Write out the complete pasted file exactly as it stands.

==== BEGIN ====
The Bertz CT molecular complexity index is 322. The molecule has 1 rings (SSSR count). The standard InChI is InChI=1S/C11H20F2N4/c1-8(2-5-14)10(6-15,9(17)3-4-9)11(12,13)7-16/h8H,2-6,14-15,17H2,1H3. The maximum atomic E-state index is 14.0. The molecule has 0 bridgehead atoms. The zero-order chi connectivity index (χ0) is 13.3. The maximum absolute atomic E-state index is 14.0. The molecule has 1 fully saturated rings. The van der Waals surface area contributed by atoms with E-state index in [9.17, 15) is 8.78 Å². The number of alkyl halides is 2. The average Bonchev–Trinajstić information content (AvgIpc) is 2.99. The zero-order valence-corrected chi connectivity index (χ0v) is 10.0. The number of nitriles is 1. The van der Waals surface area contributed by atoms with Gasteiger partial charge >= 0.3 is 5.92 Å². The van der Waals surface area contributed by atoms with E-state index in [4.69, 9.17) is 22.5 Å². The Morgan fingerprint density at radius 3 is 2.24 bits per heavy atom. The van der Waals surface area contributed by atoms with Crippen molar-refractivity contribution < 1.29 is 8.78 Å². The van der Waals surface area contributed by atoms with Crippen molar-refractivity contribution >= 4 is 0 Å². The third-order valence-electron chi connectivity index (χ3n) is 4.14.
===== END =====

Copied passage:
The Bertz CT molecular complexity index is 322. The molecule has 1 rings (SSSR count). The standard InChI is InChI=1S/C11H20F2N4/c1-8(2-5-14)10(6-15,9(17)3-4-9)11(12,13)7-16/h8H,2-6,14-15,17H2,1H3. The maximum atomic E-state index is 14.0. The molecule has 0 bridgehead atoms. The zero-order chi connectivity index (χ0) is 13.3. The maximum absolute atomic E-state index is 14.0. The molecule has 1 fully saturated rings. The van der Waals surface area contributed by atoms with E-state index in [9.17, 15) is 8.78 Å². The number of alkyl halides is 2. The average Bonchev–Trinajstić information content (AvgIpc) is 2.99. The zero-order valence-corrected chi connectivity index (χ0v) is 10.0. The number of nitriles is 1. The van der Waals surface area contributed by atoms with Gasteiger partial charge >= 0.3 is 5.92 Å². The van der Waals surface area contributed by atoms with E-state index in [4.69, 9.17) is 22.5 Å². The Morgan fingerprint density at radius 3 is 2.24 bits per heavy atom. The van der Waals surface area contributed by atoms with Crippen molar-refractivity contribution < 1.29 is 8.78 Å². The van der Waals surface area contributed by atoms with Crippen molar-refractivity contribution >= 4 is 0 Å². The third-order valence-electron chi connectivity index (χ3n) is 4.14.